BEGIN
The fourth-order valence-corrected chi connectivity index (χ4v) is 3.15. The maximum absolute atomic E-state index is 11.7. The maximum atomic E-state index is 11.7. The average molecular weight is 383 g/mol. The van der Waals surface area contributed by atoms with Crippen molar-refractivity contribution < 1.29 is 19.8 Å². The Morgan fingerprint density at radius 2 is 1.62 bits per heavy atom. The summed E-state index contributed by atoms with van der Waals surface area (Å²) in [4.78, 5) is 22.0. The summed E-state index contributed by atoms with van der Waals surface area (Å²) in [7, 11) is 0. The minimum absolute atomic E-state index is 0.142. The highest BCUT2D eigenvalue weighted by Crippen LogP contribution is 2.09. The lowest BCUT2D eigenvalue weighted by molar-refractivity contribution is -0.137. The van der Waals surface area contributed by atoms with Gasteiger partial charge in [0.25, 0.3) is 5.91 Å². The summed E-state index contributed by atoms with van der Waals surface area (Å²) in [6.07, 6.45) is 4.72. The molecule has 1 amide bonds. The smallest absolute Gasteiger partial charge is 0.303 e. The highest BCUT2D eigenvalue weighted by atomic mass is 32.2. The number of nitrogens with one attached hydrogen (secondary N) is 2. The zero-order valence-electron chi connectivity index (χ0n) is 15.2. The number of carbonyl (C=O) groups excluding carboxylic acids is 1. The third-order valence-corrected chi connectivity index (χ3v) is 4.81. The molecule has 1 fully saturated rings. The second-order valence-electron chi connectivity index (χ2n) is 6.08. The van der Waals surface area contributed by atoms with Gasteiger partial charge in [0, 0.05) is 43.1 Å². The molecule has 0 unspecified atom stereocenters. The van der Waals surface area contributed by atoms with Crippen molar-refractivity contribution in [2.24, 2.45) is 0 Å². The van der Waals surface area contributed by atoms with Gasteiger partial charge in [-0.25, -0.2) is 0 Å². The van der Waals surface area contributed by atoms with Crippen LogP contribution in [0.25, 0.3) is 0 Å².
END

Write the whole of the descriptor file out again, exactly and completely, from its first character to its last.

The fourth-order valence-corrected chi connectivity index (χ4v) is 3.15. The maximum absolute atomic E-state index is 11.7. The maximum atomic E-state index is 11.7. The average molecular weight is 383 g/mol. The van der Waals surface area contributed by atoms with Crippen molar-refractivity contribution < 1.29 is 19.8 Å². The Morgan fingerprint density at radius 2 is 1.62 bits per heavy atom. The summed E-state index contributed by atoms with van der Waals surface area (Å²) in [4.78, 5) is 22.0. The summed E-state index contributed by atoms with van der Waals surface area (Å²) in [7, 11) is 0. The minimum absolute atomic E-state index is 0.142. The highest BCUT2D eigenvalue weighted by Crippen LogP contribution is 2.09. The lowest BCUT2D eigenvalue weighted by molar-refractivity contribution is -0.137. The van der Waals surface area contributed by atoms with Gasteiger partial charge in [0.25, 0.3) is 5.91 Å². The summed E-state index contributed by atoms with van der Waals surface area (Å²) in [6.07, 6.45) is 4.72. The molecule has 1 amide bonds. The smallest absolute Gasteiger partial charge is 0.303 e. The highest BCUT2D eigenvalue weighted by atomic mass is 32.2. The number of nitrogens with one attached hydrogen (secondary N) is 2. The zero-order valence-electron chi connectivity index (χ0n) is 15.2. The number of carbonyl (C=O) groups excluding carboxylic acids is 1. The third-order valence-corrected chi connectivity index (χ3v) is 4.81. The molecule has 1 fully saturated rings. The second-order valence-electron chi connectivity index (χ2n) is 6.08. The van der Waals surface area contributed by atoms with Gasteiger partial charge in [0, 0.05) is 43.1 Å². The molecule has 0 unspecified atom stereocenters. The van der Waals surface area contributed by atoms with Crippen molar-refractivity contribution in [2.24, 2.45) is 0 Å². The van der Waals surface area contributed by atoms with Gasteiger partial charge in [-0.25, -0.2) is 0 Å². The van der Waals surface area contributed by atoms with Crippen LogP contribution in [0.25, 0.3) is 0 Å².